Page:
Author Topic: The Saxe-Meiningen family  (Read 142707 times)

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Offline jfkhaos

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The Saxe-Meiningen family
« on: August 19, 2004, 11:46:32 AM »

I haven't found too much on Charlotte other than quick references in biographies or the article online.  Does anyone have any additional information on Charlotte, her husband Bernhard, their home(s), etc?

Thanks in advance.
« Last Edit: June 05, 2009, 06:37:24 AM by Svetabel »

elisa_1872

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Re: The Saxe-Meiningen family
« Reply #1 on: August 19, 2004, 12:56:19 PM »
Hi Jfkhaos, here is some information gathered from the book on Queen Victoria's grandchildren, by L. Salway for you on the Princess Charlotte.

She was born in 1860, christened Viktoria Elisabeth Auguste Charlotte. She was quite close to her brother Wilhelm, and her grandmother the Empress Auguste, less so with than with her parents, so says the book.

After her marrying the Prince Bernhard, their daughter Feodora was born in 1879 - "The arrival of her own first grandchild gave "Vicky" little pleasure, for it came only fifteen days after the death.. of her youngest son Waldemar".

She spent much time visiting relations in Europe, and visited Coburg in particular quite often, to her uncle, the Prince Alfred now Duke. She was sometimes named "Cousin Charly" by her cousin Marie, daughter of Alfred. Charlotte played a great part in Marie's life, in the suggestion of her marrying Ferdinand of Roumania.

Prince Bernhard became Duke of Saxe-Meiningen but this reign only lasted four years, he abdicated in 1918. Charlotte died one year later.


Offline grandduchessella

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Re: The Saxe-Meiningen family
« Reply #2 on: August 20, 2004, 12:33:57 AM »
Princess Charlotte of Prussia, was born on 24 July 1860 in the Neues Palais in Potsdam. Her birth was much easier on her mother, Victoria, than that of her older brother William which almost cost her mother her life. While her parents were deeply in love, there was huge tension within the family over the raising of the children, a conflict the young Crown Princess (only about 18-19) didn’t feel independent enough to withstand. She was young, separated from her family, still basically a newlywed (2 children in roughly the first 2 years of marriage), with a disabled child, was rather tactless and regarded with deep suspicion within the Court for her liberal ideas (which she didn’t hesitate to express). She also didn’t get on well with her mother-in-law who had a rather cold personality and provided no helpful advice to her (esp as she herself was disliked within the Court and unhappily married). She couldn’t even please with the names—QV wanted every granddaughter to have ‘Victoria’ in her name and ‘Albert’ for the boys (with some ‘Victors’ and ‘Albertas’ thrown in). Thus this  first daughter of Vicky & Fritz was christened Viktoria Elisabeth Auguste Charlotte, and would be called Charlotte (also nicknamed ‘Charly’ and ‘Ditta’). Charlotte served to honor that Prussian princess who became Empress Alexandra of Russia. Disregarding both the fact of the child's first name and the potential confusion of having two  princesses being called by "Viktoria", QV wrote, "I do hope one of your daughters, if you have any more, will be called Victoria, so that there may be 4 generations of Victorias". Charly would come to share the special place, along with William, as the only grandchildren Albert would live to see during a visit by V&A..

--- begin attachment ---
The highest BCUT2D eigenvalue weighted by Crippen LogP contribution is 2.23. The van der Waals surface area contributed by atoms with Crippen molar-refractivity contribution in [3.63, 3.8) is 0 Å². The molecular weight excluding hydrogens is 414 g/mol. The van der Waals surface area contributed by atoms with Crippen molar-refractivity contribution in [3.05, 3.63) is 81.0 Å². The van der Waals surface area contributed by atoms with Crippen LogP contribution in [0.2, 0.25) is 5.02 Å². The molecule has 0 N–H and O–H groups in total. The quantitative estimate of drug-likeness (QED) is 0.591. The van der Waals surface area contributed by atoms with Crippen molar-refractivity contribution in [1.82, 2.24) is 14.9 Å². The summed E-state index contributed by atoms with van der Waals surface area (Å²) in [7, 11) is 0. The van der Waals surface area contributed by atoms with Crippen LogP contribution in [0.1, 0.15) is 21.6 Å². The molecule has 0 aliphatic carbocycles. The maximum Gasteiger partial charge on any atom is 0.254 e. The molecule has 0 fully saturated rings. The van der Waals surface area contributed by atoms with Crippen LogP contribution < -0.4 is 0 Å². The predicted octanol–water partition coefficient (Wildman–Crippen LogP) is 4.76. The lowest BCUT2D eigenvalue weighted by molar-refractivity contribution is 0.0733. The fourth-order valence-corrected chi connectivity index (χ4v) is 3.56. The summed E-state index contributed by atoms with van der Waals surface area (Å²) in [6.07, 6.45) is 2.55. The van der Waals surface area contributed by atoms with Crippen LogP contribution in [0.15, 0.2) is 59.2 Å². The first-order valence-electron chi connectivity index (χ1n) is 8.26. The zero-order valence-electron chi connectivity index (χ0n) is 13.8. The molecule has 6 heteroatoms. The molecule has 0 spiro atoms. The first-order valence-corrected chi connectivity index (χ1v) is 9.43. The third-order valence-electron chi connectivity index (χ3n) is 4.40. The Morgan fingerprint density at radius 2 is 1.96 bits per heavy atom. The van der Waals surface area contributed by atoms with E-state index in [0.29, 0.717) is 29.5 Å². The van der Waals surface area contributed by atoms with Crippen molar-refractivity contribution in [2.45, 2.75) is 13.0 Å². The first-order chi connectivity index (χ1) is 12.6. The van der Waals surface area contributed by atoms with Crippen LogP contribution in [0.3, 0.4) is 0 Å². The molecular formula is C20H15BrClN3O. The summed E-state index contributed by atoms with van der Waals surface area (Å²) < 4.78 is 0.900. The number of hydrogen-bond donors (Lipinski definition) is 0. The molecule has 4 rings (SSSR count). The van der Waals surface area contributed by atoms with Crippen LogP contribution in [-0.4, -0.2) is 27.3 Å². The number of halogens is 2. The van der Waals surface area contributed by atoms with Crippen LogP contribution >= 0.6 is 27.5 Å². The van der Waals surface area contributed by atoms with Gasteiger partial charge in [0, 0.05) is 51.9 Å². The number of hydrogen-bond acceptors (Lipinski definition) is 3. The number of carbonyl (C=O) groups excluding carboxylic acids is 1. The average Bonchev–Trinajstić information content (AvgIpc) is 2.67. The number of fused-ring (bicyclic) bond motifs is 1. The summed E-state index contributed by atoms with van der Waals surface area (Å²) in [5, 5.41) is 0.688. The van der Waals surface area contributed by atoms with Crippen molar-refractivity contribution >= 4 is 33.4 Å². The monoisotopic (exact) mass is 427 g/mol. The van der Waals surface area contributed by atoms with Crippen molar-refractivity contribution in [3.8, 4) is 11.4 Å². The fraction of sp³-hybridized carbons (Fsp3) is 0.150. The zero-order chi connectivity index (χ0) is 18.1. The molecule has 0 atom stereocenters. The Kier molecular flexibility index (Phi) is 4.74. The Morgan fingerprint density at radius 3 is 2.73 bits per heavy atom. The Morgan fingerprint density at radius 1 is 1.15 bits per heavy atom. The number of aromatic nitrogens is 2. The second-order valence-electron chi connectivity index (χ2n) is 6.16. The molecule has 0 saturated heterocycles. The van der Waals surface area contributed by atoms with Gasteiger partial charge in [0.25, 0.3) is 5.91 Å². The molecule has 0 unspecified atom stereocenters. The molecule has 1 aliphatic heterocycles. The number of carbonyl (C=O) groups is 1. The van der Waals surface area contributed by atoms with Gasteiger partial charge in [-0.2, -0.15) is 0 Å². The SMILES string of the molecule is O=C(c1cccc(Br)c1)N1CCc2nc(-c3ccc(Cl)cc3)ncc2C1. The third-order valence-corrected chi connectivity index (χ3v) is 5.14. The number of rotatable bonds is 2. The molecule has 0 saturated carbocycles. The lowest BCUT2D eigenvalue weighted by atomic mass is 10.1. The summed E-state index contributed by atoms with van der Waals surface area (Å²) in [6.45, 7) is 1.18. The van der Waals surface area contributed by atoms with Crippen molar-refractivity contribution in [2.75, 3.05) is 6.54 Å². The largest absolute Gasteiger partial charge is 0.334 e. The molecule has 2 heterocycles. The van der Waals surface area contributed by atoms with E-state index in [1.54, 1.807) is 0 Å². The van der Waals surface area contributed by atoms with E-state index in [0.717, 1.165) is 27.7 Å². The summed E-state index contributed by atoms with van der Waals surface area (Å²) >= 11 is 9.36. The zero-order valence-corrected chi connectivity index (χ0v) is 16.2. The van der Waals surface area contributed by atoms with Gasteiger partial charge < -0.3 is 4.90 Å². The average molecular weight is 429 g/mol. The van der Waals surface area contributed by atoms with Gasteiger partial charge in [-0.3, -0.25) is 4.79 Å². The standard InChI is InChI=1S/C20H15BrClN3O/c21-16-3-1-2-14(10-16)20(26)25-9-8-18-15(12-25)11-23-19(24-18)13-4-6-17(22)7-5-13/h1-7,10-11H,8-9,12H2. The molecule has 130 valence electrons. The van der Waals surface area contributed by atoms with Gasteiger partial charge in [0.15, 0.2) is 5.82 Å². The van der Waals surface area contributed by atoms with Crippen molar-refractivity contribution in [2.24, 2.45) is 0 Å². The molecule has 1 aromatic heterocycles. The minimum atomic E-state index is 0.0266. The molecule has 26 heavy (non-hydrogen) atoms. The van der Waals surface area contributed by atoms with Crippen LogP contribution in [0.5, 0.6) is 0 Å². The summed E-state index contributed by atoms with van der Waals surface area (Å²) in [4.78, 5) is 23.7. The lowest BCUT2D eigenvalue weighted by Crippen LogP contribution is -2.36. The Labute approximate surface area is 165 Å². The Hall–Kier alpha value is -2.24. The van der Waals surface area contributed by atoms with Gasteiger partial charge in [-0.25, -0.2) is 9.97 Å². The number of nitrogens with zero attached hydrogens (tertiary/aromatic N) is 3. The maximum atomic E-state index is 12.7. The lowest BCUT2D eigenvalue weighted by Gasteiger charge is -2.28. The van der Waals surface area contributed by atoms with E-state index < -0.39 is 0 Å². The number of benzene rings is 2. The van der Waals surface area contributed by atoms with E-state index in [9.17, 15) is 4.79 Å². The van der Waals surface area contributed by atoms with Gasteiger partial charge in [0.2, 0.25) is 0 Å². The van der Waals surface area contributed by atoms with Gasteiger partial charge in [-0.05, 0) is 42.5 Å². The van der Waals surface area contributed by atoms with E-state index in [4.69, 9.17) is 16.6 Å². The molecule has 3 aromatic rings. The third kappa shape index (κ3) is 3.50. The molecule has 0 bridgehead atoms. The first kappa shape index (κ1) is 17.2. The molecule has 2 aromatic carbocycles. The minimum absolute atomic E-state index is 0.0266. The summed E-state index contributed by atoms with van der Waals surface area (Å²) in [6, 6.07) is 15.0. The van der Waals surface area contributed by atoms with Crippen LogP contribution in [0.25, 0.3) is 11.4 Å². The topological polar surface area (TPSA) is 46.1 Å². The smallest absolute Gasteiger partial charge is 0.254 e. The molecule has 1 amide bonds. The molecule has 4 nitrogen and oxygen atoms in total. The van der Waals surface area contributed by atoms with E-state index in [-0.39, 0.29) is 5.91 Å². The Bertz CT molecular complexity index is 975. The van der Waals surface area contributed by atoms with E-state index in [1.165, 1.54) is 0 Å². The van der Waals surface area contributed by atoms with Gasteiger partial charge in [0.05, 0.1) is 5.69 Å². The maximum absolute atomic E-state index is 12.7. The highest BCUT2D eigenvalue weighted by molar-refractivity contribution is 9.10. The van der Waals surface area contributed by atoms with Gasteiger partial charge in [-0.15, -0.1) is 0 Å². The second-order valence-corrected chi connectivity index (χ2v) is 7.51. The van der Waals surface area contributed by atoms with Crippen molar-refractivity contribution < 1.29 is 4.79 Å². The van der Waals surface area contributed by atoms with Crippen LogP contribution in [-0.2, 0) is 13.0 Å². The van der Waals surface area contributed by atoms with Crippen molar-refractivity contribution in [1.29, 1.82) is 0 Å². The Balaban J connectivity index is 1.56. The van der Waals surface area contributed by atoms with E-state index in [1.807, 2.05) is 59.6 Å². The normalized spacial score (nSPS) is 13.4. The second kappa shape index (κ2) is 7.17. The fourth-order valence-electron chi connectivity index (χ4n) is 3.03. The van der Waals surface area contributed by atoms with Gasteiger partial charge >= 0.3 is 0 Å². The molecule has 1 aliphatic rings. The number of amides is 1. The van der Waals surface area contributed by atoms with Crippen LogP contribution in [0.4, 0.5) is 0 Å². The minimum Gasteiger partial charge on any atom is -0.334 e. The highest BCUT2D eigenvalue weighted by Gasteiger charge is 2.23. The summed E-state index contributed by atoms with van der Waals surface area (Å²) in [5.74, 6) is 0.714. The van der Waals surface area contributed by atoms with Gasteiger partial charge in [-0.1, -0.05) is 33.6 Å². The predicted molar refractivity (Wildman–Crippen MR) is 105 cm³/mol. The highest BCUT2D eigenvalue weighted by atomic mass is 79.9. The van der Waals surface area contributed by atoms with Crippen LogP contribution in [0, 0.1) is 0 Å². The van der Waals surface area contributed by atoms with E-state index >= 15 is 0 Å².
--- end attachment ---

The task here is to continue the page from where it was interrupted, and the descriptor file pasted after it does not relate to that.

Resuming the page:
"Charly" was a huge disappointment to her mother. Brilliant as she herself was, Vicky had trouble undertanding how her own daughter didn’t follow in her footsteps. Instead, she grew increasingly critical of this  nervous, agitated child, who showed signs of problems (which would continue into adulthood and be diagnosed in modern times as porphyria) when she was little more than an infant. Charly not only bit her fingernails, she also sucked and chewed on her clothing. Adding to her criticism, Vicky also noted that not only did Charly share the  Hohenzollern looks, she was neither graceful nor "well-made." Long of body and short of limb, Charly looked, according to Vicky,  very "top heavy" when standing, but gave the illusion of being tall when seated. The corsets and styles of the time only emphasized Charly's hefty arms, large breasts and over-long neck though the fashions of long and full skirts  at least had the benefit of hiding  her extremely short legs. Her letters to her mother were full of criticisms of her behavior and looks. Charly began to develop a willful nature which was encouraged by her grandparents William & Augusta who spoiled both her and William. With her grandparents encouraged her every whim which set her against her parents, Charly soon began her long career as a trouble-maker supreme.